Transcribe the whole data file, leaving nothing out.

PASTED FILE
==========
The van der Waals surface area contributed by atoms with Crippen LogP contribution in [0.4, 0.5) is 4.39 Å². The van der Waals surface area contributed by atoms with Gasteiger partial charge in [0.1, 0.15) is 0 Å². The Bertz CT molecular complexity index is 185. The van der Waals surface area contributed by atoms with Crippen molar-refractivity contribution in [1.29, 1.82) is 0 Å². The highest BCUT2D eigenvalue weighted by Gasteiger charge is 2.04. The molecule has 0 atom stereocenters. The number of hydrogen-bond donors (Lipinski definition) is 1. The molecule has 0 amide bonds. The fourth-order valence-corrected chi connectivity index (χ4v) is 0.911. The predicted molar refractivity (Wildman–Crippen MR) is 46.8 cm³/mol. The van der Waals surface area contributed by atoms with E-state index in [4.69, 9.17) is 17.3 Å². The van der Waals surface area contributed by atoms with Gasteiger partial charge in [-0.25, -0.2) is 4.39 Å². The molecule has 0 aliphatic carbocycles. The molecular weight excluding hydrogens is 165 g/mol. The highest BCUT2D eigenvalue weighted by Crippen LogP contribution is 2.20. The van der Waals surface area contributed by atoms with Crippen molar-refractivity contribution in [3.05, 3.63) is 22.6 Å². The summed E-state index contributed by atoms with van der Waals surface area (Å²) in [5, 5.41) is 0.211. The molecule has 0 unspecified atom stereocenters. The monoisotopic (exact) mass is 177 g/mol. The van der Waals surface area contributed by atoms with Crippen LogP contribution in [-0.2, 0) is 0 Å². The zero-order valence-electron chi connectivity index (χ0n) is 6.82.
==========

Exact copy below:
The van der Waals surface area contributed by atoms with Crippen LogP contribution in [0.4, 0.5) is 4.39 Å². The van der Waals surface area contributed by atoms with Gasteiger partial charge in [0.1, 0.15) is 0 Å². The Bertz CT molecular complexity index is 185. The van der Waals surface area contributed by atoms with Crippen molar-refractivity contribution in [1.29, 1.82) is 0 Å². The highest BCUT2D eigenvalue weighted by Gasteiger charge is 2.04. The molecule has 0 atom stereocenters. The number of hydrogen-bond donors (Lipinski definition) is 1. The molecule has 0 amide bonds. The fourth-order valence-corrected chi connectivity index (χ4v) is 0.911. The predicted molar refractivity (Wildman–Crippen MR) is 46.8 cm³/mol. The van der Waals surface area contributed by atoms with E-state index in [4.69, 9.17) is 17.3 Å². The van der Waals surface area contributed by atoms with Gasteiger partial charge in [-0.25, -0.2) is 4.39 Å². The molecule has 0 aliphatic carbocycles. The molecular weight excluding hydrogens is 165 g/mol. The highest BCUT2D eigenvalue weighted by Crippen LogP contribution is 2.20. The van der Waals surface area contributed by atoms with Crippen molar-refractivity contribution in [3.05, 3.63) is 22.6 Å². The summed E-state index contributed by atoms with van der Waals surface area (Å²) in [5, 5.41) is 0.211. The molecule has 0 unspecified atom stereocenters. The monoisotopic (exact) mass is 177 g/mol. The van der Waals surface area contributed by atoms with Crippen LogP contribution in [-0.2, 0) is 0 Å². The zero-order valence-electron chi connectivity index (χ0n) is 6.82.